by RT | November 5, 2014
Former Congressman Ron Paul told RT in the midst of Tuesday’s midterm elections that the “monopoly” system run by the leaders of the two main parties is all too evident as Americans go to the polls this Election Day.
“This whole idea that a good candidate that’s rating well in the polls can’t get in the debate, that’s where the corruption really is,” Paul, the 79-year-old former House of Representatives lawmaker for Texas, told RT during Tuesday’s special midterm elections coverage. “It’s a monopoly…and they don’t even allow a second option,” he said.
“If a third party person gets anywhere along, they are going to do everything they can to stop that from happening,” the retired congressman continued.
“This whole idea that a good candidate that’s rating well in the polls can’t get in the debate, that’s where the corruption really is.”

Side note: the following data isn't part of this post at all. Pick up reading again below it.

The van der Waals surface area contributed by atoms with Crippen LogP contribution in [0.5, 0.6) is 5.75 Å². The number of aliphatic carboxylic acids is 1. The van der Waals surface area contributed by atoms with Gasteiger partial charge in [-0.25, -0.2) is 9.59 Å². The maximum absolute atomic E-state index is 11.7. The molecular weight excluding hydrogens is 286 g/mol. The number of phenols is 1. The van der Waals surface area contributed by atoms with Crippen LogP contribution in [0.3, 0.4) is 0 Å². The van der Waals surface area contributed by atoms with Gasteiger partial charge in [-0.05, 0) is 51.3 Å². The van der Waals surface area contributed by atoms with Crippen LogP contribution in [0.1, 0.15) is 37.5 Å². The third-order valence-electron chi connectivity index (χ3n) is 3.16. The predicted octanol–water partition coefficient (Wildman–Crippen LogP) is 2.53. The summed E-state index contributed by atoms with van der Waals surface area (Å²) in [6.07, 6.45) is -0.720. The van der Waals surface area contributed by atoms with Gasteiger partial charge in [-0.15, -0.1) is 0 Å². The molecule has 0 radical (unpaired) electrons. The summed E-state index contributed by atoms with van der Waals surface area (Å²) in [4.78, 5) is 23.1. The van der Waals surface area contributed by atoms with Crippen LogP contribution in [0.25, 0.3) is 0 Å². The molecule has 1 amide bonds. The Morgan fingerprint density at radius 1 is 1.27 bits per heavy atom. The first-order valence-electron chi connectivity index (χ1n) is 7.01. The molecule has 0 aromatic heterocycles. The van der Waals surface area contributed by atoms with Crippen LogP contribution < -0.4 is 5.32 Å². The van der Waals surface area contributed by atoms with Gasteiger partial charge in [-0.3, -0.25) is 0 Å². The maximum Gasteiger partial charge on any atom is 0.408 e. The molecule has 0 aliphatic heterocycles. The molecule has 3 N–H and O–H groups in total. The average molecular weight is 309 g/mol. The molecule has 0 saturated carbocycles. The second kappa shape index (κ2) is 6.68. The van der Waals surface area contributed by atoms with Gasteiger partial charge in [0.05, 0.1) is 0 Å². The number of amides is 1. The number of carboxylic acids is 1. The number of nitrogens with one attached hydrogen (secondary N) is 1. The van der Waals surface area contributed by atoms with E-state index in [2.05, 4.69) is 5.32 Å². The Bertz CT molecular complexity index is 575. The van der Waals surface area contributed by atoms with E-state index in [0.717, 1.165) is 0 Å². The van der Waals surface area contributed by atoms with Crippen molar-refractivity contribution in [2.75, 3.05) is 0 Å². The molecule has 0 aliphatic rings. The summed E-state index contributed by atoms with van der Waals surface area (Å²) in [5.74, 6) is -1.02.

Paul, a longtime Republican, has been critical of the two-party dichotomy that dominates American politics for decades, and once ran as the Libertarian Party’s nominee for president of the United States. While third-party candidates continue to vie against the left and right establishment, however, Paul warned RT that even the two-party system as Americans know it is in danger.
“What do they do with our young people? They send them all around the world, getting involved in wars and telling them they have to have democratic elections,” he told RT. “But here at home, we don’t have true Democracy. We have a monopoly of ideas that is controlled by the leaders of two parties. And they call it two parties, but it’s really one philosophy.”
All hope isn’t lost, however; according to Paul, American politics can still be changed if individuals intent on third-party ideas introduce their ethos to the current establishment. Americans can “fight to get rid of the monopoly of Republicans and Democrats,” Paul said, or “try to influence people with ideas and infiltrate both political parties.”
With respect to the midterm elections, though, Paul told RT that he’s uncertain what policies will prevail this year — excluding, of course, an obvious win for the status quo.
“I think the status quo is pretty strong right now, and I imagine that the status quo is going to win the election tonight,” he said Tuesday afternoon.